Developing and Validating a Clinical Warfarin Dose-Initiation Model for Black-African Patients in South Africa and Uganda



Asiimwe, Innocent G ORCID: 0000-0002-1196-1822, Waitt, Catriona ORCID: 0000-0003-0134-5855, Sekaggya-Wiltshire, Christine, Hutchinson, Claire, Okello, Emmy, Zhang, Eunice J ORCID: 0000-0003-1813-2207, Semakula, Jerome R, Mouton, Johannes P, Cohen, Karen, Blockman, Marc
et al (show 3 more authors) (2021) Developing and Validating a Clinical Warfarin Dose-Initiation Model for Black-African Patients in South Africa and Uganda. CLINICAL PHARMACOLOGY & THERAPEUTICS, 109 (6). pp. 1564-1574.

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Abstract

Warfarin remains the oral anticoagulant of choice in sub-Saharan Africa. However, dosing is challenging due to a highly variable clinical response for a given dose. This study aimed to develop and validate a clinical warfarin dose-initiation model in sub-Saharan Black-African patients. For the development cohort, we used data from 364 patients who were recruited from 8 outpatient clinics and hospital departments in Uganda and South Africa (June 2018-July 2019). Validation was undertaken using the International Warfarin Pharmacogenetics Consortium (IWPC) dataset (690 black patients). Four predictors (age, weight, target International Normalized Ratio range, and HIV status) were included in the final model, which achieved mean absolute errors (MAEs; mean of absolute differences between true dose and dose predicted by the model) of 11.6 (95% confidence interval (CI) 10.4-12.8) and 12.5 (95% CI 11.6-13.4) mg/week in the development and validation cohorts, respectively. Two other clinical models, IWPC and Gage, respectively, obtained MAEs of 12.5 (95% CI 11.3-13.7) and 12.7 (95% CI 11.5-13.8) mg/week in the development cohort, and 12.1 (95% CI 11.2-13.0) and 12.2 (95% CI 11.4-13.1) mg/week in the validation cohort. Compared with fixed dose-initiation, our model decreased the percentage of patients at high risk of suboptimal anticoagulation by 7.5% (1.5-13.7%) and 11.9% (7.1-16.8%) in the development and validation cohorts, respectively. The clinical utility of this model will be tested in a prospective study. Study Highlights WHAT IS THE CURRENT KNOWLEDGE ON THE TOPIC? ☑ Warfarin dosing remains challenging due to a highly variable clinical response for a given dose. WHAT QUESTION DID THIS STUDY ADDRESS? ☑ Can a clinical dose-initiation model be developed and validated for sub-Saharan Black-African patients? WHAT DOES THIS STUDY ADD TO OUR KNOWLEDGE? ☑ We have developed the first warfarin dose-initiation clinical model for Black-African patients in Uganda and South Africa. HOW MIGHT THIS CHANGE CLINICAL PHARMACOLOGY OR TRANSLATIONAL SCIENCE? ☑ We will be implementing and validating this model in a prospective cohort to inform future large-scale implementation. More optimized dosing should improve the quality of warfarin anticoagulation in these two developing countries.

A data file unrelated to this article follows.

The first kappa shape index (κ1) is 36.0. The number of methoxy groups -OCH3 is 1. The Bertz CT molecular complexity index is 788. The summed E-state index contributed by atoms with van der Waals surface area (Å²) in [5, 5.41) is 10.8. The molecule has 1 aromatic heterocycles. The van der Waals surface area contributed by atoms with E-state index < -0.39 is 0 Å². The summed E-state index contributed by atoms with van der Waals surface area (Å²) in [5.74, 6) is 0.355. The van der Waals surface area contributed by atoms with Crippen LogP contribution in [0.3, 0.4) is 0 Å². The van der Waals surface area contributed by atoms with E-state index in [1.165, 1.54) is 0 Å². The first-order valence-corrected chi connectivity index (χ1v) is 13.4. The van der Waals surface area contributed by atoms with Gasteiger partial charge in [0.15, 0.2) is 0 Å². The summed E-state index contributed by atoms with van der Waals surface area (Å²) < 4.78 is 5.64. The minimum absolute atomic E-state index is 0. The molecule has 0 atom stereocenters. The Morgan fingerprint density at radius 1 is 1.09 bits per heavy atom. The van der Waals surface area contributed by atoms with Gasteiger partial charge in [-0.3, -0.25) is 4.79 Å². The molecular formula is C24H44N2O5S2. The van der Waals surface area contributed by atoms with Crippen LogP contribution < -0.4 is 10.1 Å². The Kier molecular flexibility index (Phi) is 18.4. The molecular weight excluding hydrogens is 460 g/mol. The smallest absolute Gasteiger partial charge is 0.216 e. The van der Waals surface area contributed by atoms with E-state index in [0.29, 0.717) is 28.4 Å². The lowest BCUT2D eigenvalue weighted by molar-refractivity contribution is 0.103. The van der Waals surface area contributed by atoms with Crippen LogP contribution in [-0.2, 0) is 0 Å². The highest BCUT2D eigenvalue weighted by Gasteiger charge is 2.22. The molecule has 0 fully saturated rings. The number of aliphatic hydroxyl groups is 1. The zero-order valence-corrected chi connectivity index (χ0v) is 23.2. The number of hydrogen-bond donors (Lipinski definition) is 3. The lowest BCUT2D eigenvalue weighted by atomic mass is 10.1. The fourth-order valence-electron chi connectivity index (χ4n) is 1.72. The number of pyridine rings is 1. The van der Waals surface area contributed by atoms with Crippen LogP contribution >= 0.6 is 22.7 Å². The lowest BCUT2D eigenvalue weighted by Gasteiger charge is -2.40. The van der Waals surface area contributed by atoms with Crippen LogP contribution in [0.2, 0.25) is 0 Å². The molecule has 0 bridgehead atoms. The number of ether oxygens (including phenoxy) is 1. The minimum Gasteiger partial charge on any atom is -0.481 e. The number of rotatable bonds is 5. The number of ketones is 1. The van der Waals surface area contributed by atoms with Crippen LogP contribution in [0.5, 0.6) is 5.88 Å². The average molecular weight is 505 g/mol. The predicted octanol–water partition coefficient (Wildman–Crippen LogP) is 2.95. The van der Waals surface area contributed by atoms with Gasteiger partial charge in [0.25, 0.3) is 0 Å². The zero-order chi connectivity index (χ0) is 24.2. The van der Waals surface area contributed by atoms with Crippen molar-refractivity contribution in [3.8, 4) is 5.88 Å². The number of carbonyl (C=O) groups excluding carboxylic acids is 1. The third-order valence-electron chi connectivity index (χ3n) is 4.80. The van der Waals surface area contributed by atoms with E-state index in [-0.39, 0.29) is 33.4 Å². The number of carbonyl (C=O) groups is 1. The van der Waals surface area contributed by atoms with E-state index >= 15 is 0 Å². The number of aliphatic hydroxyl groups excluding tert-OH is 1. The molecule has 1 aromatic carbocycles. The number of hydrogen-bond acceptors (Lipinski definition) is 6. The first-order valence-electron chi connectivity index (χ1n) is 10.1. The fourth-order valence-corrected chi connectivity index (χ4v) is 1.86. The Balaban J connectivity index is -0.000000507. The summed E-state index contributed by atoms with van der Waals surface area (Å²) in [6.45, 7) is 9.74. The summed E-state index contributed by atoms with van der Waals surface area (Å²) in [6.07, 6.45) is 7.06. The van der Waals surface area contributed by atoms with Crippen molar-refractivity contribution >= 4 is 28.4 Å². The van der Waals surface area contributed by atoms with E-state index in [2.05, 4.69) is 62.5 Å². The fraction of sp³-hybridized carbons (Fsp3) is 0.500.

Item Type: Article
Uncontrolled Keywords: Humans, HIV Seropositivity, Body Weight, Warfarin, International Normalized Ratio, Treatment Outcome, Sensitivity and Specificity, Cohort Studies, Prospective Studies, Reproducibility of Results, Predictive Value of Tests, Age Factors, Dose-Response Relationship, Drug, Adolescent, Adult, Aged, Aged, 80 and over, Middle Aged, Child, Uganda, South Africa, Female, Male, Young Adult, Black People
Depositing User: Symplectic Admin
Date Deposited: 12 Jan 2021 11:39
Last Modified: 09 Feb 2023 19:51
DOI: 10.1002/cpt.2128
Related URLs:
URI: https://livrepository.liverpool.ac.uk/id/eprint/3110861